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Iran's Rouhani seeks to counter US pressure on first Iraq visit

AFP  |  Baghdad 

Iran's hit back Monday against pressure from the "aggressor" on to limit ties with its neighbour, during his first official visit to

Shiite-majority is walking a fine line to maintain good relations with its key partners and the which themselves are arch-foes.

It has been under pressure from not to get too close to the Islamic republic next door, particularly after the last year withdrew from the 2015 nuclear deal with and hit with sanctions.

was given limited waivers to continue buying and from Iran, but has urged to partner with US companies to become independent.

Rouhani, who is on his first trip to Iraq since becoming in 2013, hailed his country's "special" ties with its neighbour.

These relations could not be compared to Iraq's ties "with an aggressor country like America", he said before flying Monday to for the three-day visit.

"is despised in the region. The bombs that the Americans dropped on Iraqis, Syrian people and other countries cannot be forgotten," he added.

is always ready to help its neighbours, he said, in a nod to the role played to help Iraq battle the Islamic State group (IS).

Iraq's Barham Saleh, at a joint conference with Rouhani in Baghdad, thanked Iran for its "support" and said he was "lucky" to have it as a neighbour, without making any reference to the US.

Rouhani, who is heading a large political and economic delegation, said relations between the two countries should be further "reinforced and developed".

After Turkey, Iran is the top supplier of imported goods to Iraq, including cars, gas, home appliances and vegetables.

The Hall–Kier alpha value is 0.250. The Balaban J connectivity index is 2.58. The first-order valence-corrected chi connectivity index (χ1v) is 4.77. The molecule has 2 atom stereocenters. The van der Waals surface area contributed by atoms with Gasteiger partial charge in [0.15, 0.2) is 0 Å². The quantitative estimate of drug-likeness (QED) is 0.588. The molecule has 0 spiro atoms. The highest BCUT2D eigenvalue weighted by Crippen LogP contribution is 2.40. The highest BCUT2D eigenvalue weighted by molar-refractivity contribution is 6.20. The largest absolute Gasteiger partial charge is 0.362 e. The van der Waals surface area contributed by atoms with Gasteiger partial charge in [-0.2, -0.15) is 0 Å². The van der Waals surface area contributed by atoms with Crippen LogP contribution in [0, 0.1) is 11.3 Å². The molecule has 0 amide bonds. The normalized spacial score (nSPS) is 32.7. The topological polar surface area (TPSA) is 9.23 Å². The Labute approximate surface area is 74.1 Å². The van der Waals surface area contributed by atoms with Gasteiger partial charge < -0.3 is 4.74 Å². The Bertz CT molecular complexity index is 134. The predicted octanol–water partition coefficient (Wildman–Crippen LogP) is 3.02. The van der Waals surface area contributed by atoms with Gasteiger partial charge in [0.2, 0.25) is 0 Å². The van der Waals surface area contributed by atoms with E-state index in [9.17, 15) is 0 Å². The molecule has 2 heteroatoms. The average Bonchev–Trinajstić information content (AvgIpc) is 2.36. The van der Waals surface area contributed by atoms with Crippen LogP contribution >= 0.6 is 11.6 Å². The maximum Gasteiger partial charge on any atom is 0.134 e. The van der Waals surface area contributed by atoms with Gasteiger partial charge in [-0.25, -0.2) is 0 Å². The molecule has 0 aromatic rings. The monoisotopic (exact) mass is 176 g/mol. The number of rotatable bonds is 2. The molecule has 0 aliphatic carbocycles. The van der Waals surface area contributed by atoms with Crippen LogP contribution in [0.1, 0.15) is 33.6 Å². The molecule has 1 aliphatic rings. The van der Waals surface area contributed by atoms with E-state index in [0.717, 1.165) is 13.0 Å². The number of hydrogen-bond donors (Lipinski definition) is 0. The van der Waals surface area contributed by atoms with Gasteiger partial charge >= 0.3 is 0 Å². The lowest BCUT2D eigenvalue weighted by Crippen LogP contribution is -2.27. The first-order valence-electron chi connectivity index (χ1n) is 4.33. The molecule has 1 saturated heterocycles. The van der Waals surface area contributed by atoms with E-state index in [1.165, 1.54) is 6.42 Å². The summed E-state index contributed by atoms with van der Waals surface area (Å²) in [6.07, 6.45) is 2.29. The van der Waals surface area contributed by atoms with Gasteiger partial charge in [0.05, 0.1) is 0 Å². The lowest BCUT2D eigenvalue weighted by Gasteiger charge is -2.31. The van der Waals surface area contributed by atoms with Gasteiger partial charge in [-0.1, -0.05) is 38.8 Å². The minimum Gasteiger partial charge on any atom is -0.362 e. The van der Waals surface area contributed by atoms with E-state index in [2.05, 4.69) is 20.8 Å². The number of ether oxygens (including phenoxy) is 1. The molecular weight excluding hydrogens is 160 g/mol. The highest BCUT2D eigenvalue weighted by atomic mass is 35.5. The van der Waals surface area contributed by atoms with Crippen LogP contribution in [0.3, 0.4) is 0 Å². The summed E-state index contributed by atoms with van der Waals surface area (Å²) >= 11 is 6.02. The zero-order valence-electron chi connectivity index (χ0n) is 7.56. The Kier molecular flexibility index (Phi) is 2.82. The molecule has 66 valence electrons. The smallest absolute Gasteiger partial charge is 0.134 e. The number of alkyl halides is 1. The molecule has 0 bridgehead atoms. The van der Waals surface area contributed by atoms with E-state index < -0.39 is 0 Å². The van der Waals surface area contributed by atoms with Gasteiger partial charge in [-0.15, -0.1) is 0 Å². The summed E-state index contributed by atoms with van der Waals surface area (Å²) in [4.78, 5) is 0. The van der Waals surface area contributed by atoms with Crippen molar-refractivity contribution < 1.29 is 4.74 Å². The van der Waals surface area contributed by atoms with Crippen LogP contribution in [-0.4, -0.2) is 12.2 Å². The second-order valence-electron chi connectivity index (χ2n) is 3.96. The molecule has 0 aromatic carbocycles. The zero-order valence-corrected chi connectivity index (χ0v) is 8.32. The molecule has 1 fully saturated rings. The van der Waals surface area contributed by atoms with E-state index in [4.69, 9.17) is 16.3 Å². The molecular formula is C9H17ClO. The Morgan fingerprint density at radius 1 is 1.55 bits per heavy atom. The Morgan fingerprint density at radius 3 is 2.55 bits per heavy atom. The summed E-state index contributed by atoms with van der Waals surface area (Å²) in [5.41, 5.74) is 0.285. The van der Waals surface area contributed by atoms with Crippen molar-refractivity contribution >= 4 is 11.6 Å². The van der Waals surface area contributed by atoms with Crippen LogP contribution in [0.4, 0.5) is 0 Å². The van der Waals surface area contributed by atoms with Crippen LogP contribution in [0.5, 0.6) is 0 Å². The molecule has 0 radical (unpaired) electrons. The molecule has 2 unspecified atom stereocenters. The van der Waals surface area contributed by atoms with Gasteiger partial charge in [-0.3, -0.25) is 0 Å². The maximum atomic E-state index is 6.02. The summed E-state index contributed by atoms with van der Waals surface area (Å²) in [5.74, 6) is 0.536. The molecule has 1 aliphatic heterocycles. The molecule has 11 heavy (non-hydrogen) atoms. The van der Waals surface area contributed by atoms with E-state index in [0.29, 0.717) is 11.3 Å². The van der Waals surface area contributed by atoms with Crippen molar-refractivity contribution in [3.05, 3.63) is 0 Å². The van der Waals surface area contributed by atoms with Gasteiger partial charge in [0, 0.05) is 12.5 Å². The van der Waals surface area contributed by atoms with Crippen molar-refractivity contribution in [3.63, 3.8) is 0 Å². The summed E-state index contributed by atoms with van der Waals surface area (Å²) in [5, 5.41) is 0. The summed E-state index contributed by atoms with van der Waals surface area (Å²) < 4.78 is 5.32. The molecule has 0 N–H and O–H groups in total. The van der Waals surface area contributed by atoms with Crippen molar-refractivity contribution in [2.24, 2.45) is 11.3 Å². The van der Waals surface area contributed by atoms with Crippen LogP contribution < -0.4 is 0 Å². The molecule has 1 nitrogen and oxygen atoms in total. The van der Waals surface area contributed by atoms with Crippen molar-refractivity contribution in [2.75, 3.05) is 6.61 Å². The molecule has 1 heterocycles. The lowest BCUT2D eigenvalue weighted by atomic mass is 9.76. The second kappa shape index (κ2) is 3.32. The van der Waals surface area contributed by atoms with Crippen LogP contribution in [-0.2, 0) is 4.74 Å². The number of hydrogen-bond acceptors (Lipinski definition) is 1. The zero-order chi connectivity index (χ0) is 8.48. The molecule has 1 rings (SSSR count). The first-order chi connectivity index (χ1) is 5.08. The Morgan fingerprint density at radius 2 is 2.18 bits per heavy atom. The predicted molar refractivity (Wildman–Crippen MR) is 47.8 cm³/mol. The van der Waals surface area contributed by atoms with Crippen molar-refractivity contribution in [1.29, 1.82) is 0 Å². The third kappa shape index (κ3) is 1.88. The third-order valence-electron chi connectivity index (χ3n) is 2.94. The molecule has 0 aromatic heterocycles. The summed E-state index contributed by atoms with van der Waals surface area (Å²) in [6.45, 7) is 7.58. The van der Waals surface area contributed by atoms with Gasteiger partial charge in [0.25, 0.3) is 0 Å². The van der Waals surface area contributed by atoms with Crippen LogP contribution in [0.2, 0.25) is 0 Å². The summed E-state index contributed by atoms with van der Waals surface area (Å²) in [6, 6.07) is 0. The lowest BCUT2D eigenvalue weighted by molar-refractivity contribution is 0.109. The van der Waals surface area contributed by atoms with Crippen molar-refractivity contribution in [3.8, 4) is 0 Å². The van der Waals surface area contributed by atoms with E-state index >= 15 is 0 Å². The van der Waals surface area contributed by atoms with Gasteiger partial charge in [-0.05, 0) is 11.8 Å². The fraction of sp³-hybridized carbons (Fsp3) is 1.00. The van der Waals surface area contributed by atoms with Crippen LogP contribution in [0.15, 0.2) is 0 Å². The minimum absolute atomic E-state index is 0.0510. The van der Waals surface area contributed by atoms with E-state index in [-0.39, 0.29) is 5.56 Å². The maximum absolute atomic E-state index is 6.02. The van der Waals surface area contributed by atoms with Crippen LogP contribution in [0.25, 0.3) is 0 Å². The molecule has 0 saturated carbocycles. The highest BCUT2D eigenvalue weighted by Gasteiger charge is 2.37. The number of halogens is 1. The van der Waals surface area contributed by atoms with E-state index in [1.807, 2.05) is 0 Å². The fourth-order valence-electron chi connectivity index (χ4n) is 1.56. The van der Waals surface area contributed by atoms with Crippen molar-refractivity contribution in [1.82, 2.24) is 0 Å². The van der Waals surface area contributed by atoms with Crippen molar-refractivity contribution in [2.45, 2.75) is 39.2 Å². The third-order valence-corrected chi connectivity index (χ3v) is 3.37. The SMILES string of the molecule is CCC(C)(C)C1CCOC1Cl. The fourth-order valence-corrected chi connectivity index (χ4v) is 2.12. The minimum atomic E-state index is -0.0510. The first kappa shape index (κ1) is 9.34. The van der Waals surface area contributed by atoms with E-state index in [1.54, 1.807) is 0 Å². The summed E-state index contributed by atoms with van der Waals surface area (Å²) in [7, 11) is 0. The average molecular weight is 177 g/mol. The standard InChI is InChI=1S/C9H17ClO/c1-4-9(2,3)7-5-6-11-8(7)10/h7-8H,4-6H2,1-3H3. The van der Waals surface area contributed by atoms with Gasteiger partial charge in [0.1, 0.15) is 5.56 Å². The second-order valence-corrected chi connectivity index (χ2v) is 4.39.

Iran was the first country to respond to Iraqi calls for help after IS jihadists in June 2014 captured the main northern city of as they threatened to overrun the capital Baghdad and the of Kirkuk.

It dispatched "military advisors" and equipment along with the famous Revolutionary Guards elite

Rouhani on Monday said Iran has supported the Iraqi people "during difficult times" and would continue to back them "through times of peace and security".

Relations between the two countries were not always close -- they fought a bloody war from 1980 to 1988.

Tehran's influence in Baghdad grew after the 2003 US-led invasion of Iraq toppled the government of

Iran now has significant leverage over Iraq's Shiite political groups.

Rouhani is also set to meet Iraqi as well as the country's Shiite Grand Ayatollah Ali Sistani, who is also revered by many Iranians.

The meeting in the Shiite shrine city of will be the first between the top and an Iranian president. In 2013 the grand ayatollah refused to receive Rouhani's controversial predecessor

Analysts say talks between Sistani and Rouhani are aimed at bolstering the ranks of Shiite Muslims in the face of Iraq's warming ties with Iran's Sunni-ruled rival

The meeting could "prevent and its allies from sowing discord" between Iran and Iraq, a Shiite from the Iranian holy city of was recently quoted as saying in Iran's Ebtekar newspaper.

is keen to develop relations with Baghdad to counter the influence of Iran in Iraq, which is seeking economic benefits to rebuild after the defeat of IS.

Iraqi said Rouhani is seeking to bolster trade with Baghdad and discuss ways "to circumvent US sanctions".

"In addition, there are electricity, water and other files," he said.

Iran's Mohammad Javad Zarif, who travelled to Iraq ahead of Rouhani, on Sunday thanked Baghdad for having "refused the injust and illegal (US) sanctions imposed on the Iranian people".

Trade between Iran and Iraq now stands at around USD 12 billion a year -- tilted toward Iran with gas and exports -- and Rouhani has said he would like to see it rise to USD 20 billion.

(This story has not been edited by Business Standard staff and is auto-generated from a syndicated feed.)

First Published: Mon, March 11 2019. 19:17 IST